A brave plunge online or a cautious dip? - Press Gazette

A brave plunge online or a cautious dip?

Two of the country’s best-known magazines, facing each other across the political divide and with quite different approaches to the business of getting onto the web.

On my left, the New Statesman, plunging bravely into the online world, and on my right, The Spectator, dipping a cautious toe into the water.

A lot of thought, effort and, it seems, money has gone into the New Statesman site and there is every sign John Kampfner and his team have decided that the ultimate future of their magazine may be online. Each week, the entirety of the print magazine is put up on the site, free to view, at the same time as the magazine hits the newsagent’s shelf.

The Spectator is more, well, conservative and much of its content is available to paying subscribers only. On the free-to-view side there’s some “online-only” content – such as a blog by some of the magazine’s writers.

The New Statesman’s view is that, if you have good content and make it freely available online, you’ll draw in a global audience that will in time dwarf your print circulation.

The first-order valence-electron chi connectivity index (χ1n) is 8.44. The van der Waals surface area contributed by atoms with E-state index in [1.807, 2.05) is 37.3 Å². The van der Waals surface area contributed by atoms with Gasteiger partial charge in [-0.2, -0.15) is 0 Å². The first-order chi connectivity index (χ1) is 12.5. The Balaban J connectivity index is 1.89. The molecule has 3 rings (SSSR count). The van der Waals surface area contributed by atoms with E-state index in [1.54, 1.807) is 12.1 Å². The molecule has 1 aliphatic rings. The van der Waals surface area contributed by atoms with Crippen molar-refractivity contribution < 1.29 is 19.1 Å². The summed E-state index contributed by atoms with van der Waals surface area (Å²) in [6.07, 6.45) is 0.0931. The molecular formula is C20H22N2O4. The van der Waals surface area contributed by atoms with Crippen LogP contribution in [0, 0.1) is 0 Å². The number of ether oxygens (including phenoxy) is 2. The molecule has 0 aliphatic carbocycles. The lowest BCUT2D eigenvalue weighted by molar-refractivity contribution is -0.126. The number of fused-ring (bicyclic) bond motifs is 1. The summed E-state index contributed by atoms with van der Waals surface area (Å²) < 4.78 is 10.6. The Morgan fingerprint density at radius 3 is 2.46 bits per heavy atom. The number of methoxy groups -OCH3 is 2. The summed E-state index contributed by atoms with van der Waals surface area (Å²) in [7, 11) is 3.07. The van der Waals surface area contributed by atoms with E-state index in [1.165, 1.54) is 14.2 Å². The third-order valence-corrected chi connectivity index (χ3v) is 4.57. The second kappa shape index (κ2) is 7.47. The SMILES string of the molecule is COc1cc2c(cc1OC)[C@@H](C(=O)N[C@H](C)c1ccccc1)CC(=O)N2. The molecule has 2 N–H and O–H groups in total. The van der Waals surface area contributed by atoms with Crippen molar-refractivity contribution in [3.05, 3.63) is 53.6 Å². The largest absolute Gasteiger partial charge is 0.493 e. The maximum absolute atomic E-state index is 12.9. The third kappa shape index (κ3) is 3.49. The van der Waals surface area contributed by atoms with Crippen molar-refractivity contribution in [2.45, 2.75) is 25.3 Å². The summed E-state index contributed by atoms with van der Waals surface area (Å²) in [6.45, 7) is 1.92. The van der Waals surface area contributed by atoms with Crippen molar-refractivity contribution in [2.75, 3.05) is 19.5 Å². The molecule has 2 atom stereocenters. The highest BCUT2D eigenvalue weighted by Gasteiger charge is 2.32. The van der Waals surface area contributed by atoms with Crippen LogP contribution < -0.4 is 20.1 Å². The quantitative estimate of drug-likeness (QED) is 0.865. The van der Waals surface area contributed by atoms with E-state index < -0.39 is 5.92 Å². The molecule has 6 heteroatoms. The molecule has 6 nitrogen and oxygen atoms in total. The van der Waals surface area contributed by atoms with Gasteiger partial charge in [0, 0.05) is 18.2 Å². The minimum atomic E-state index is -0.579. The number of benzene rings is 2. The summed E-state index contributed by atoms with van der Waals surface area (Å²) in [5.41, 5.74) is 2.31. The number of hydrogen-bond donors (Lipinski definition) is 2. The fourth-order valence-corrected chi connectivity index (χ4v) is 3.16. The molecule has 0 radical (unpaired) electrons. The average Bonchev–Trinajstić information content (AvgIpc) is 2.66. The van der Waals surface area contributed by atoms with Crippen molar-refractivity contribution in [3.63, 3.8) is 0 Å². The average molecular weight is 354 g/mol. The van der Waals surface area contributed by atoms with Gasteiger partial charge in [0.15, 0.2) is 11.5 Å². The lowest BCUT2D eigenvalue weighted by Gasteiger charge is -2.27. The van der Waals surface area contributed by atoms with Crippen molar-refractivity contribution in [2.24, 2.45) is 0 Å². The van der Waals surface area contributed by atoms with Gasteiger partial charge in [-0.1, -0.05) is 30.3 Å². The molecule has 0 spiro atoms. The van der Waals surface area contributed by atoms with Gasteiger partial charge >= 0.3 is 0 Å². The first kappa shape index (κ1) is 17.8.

In the longer term, it wouldn’t be a surprise to see the magazine becoming a web-only publication.

For The Spectator, putting all your content online risks cannibalising print sales – why meddle with a model that works?

Given this fundamental difference of approach, it’s no great surprise to report that the New Statesman’s site is a far slicker, better-designed and more professional affair. It reflects the magazine’s makeover under Kampfner, and is clear, appealing and well structured. They are making efforts to involve users in the site – there are blogs from key writers such as Martin Bright and readers can submit comments on all articles (though so far, few people seem inclined to do so).